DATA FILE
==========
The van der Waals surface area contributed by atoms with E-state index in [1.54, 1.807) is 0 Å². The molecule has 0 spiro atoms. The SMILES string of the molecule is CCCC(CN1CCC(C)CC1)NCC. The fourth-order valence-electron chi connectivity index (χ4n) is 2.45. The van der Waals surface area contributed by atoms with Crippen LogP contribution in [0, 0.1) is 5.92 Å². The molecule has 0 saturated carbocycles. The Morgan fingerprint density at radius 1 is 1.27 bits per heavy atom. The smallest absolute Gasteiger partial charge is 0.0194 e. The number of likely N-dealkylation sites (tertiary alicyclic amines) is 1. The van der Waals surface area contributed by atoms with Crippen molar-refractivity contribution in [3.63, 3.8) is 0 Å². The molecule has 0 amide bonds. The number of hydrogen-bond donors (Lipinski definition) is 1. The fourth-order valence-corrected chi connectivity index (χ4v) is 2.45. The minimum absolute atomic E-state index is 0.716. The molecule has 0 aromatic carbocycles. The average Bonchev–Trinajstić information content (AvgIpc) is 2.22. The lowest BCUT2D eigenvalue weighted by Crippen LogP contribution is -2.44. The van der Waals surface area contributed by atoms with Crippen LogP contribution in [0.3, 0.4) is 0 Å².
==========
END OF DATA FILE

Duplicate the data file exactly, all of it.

The van der Waals surface area contributed by atoms with E-state index in [1.54, 1.807) is 0 Å². The molecule has 0 spiro atoms. The SMILES string of the molecule is CCCC(CN1CCC(C)CC1)NCC. The fourth-order valence-electron chi connectivity index (χ4n) is 2.45. The van der Waals surface area contributed by atoms with Crippen LogP contribution in [0, 0.1) is 5.92 Å². The molecule has 0 saturated carbocycles. The Morgan fingerprint density at radius 1 is 1.27 bits per heavy atom. The smallest absolute Gasteiger partial charge is 0.0194 e. The number of likely N-dealkylation sites (tertiary alicyclic amines) is 1. The van der Waals surface area contributed by atoms with Crippen molar-refractivity contribution in [3.63, 3.8) is 0 Å². The molecule has 0 amide bonds. The number of hydrogen-bond donors (Lipinski definition) is 1. The fourth-order valence-corrected chi connectivity index (χ4v) is 2.45. The minimum absolute atomic E-state index is 0.716. The molecule has 0 aromatic carbocycles. The average Bonchev–Trinajstić information content (AvgIpc) is 2.22. The lowest BCUT2D eigenvalue weighted by Crippen LogP contribution is -2.44. The van der Waals surface area contributed by atoms with Crippen LogP contribution in [0.3, 0.4) is 0 Å².